But he is clear that any initiatives need to be part of a co-ordinated international plan of action and he rules out any unilateral action by Colombia. “What I won’t do is to become the vanguard of that movement because then I will be crucified. But I would gladly participate in those discussions because we are the country that’s still suffering most and have suffered most historically with the high consumption of the UK, the US, and Europe in general.”
Santos is prepared to go much further than others – he is opening up a debate about legalising marijuana and perhaps cocaine.
“I would talk about legalising marijuana and more than just marijuana. If the world thinks that this is the correct approach, because for example in our case we used to be exporters, but we were replaced by the producers of California. And there even was a referendum in California to legalise it and they lost it but they could have won. I ask myself how would you explain marijuana being legalised in California and cocaine consumption being penalised in Idaho? It’s a contradiction. So it’s a difficult problem where you set the limits. It’s a difficult decision. For example, I would never legalise very hard drugs like morphine or heroin because in fact they are suicidal drugs. I might consider legalising cocaine if there is a world consensus because this drug has affected us most here in Colombia. I don’t know what is more harmful, cocaine or marijuana. That’s a health discussion. But again, only if there is a consensus.”
Santos is not alone. There is a growing impatience in the producing countries of Latin America that suffer acutely as their drug cartels feed the demand in the consuming countries.
For Santos and his country, the issue of drugs looms much larger than for the consuming nations. For Colombia, drugs are “a matter of national security” whereas, for others, “it is mainly a health and crime issue”. He speaks eloquently of the price his country has paid – and continues to pay – for feeding the west’s appetite for illicit drugs. “We have gone through a tremendous experience – dramatic and costly for a society to live through. We have lost our best judges, our best politicians, our best journalists, our best policemen in this fight against drugs and the problem’s still there.”
It is difficult to overestimate the symbolic importance of a Colombian president entering the debate with such force, given the central role drugs have played in his country’s recent bloody history. Santos is all too aware of the symbolism and of the role he is playing. “Yes, I know, and I’m conscious of what this means. I’ve told President Calderón [of Mexico], ‘You and I have a lot more authority to talk about this because our countries have spilled a lot of blood fighting drug traffickers and we should promote this discussion.”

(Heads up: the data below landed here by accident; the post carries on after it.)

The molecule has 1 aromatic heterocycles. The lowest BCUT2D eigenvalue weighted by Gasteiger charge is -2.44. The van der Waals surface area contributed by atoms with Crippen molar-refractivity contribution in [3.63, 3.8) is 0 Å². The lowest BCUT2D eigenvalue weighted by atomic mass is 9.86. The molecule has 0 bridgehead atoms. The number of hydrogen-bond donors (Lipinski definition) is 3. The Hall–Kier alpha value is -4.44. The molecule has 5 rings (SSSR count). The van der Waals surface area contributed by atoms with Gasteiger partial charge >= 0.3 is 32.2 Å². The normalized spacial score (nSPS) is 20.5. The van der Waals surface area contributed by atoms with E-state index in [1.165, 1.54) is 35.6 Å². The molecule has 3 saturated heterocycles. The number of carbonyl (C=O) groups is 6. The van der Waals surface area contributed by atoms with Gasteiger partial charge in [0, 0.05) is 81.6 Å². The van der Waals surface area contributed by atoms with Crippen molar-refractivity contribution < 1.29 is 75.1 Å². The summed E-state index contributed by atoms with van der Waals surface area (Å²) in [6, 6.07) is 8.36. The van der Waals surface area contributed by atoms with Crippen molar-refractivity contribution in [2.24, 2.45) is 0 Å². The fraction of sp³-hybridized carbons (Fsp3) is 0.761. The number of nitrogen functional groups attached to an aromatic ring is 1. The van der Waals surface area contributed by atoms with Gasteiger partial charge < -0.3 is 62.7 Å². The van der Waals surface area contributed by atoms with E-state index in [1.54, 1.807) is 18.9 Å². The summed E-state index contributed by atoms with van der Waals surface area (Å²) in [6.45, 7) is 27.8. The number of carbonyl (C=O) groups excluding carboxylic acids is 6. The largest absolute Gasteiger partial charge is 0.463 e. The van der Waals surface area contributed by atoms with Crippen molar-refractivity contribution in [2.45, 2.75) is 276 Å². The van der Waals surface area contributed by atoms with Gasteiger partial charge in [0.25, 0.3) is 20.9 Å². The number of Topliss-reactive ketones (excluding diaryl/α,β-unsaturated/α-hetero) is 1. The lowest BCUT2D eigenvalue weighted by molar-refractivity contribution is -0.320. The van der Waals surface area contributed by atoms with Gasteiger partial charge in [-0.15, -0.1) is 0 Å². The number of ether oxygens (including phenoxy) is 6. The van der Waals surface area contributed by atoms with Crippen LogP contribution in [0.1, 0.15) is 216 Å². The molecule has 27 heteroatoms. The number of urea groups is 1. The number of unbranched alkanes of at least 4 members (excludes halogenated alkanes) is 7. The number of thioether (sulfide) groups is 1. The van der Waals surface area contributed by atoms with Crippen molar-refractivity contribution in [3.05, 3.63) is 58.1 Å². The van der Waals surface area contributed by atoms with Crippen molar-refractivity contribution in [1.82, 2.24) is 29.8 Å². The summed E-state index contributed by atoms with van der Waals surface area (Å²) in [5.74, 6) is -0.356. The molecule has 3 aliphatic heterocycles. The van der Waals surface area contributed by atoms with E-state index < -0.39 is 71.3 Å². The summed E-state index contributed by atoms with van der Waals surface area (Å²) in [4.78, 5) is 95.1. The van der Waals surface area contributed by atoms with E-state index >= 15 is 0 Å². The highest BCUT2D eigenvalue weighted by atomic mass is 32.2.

If the war on drugs has failed, it has failed most abjectly in Latin America. That is where the bodies are buried. Or not so much buried, since the Mexican drug gangs prefer to litter the bodies of their victims along the byways and highways of the border towns with America, or leave them hanging from bridges to serve as a public warning to anyone who gets in their way.
Last week drugs gangs beheaded a blogger in Nuevo Laredo for reporting on the activities of the Zetas, the narcotics gang that all but controls the Mexican city that sits on its border with America. A month earlier, they beheaded a 39-year-old woman who blogged for the same site. In September, they hanged a couple from a highway overpass and left a note saying they had been killed for “their social media activity”. These are four killings out of about 42,000 in the past five years. The price of drugs in Latin America can be costed in dollars, but in wasted lives too.
The fallout from the interminable war goes deeper – since the vast funds of narcotics trafficking have been used to corrupt their bodies politic. One former Colombian president, Ernesto Samper, has been publicly accused of having been swept to power on the back of the Cali drug cartels. Drugs have posed a threat to the very existence of civic institutions in many of the countries on the frontline of the war on drugs.
But Latin America is starting to take the fight to the consuming nations in Europe and the US. President Felipe Calderón of Mexico joined the debate in September when he used a speech in New York to hit out at consumer nations that were not doing enough to reduce demand. He took direct aim at the US, saying: “We are living in the same building. And our neighbour is the largest consumer of drugs in the world and everybody wants to sell him drugs through our doors and windows.”
Calderón went further and suggested that if the consumption of drugs could not be limited, “then decision-makers must seek more solutions – including market alternatives – in order to reduce the astronomical earnings of criminal organisations”. The phrase “market alternatives” was widely assumed to be a call for a new debate in the US about whether legalised or regulated drug markets might be an alternative to the war on drugs.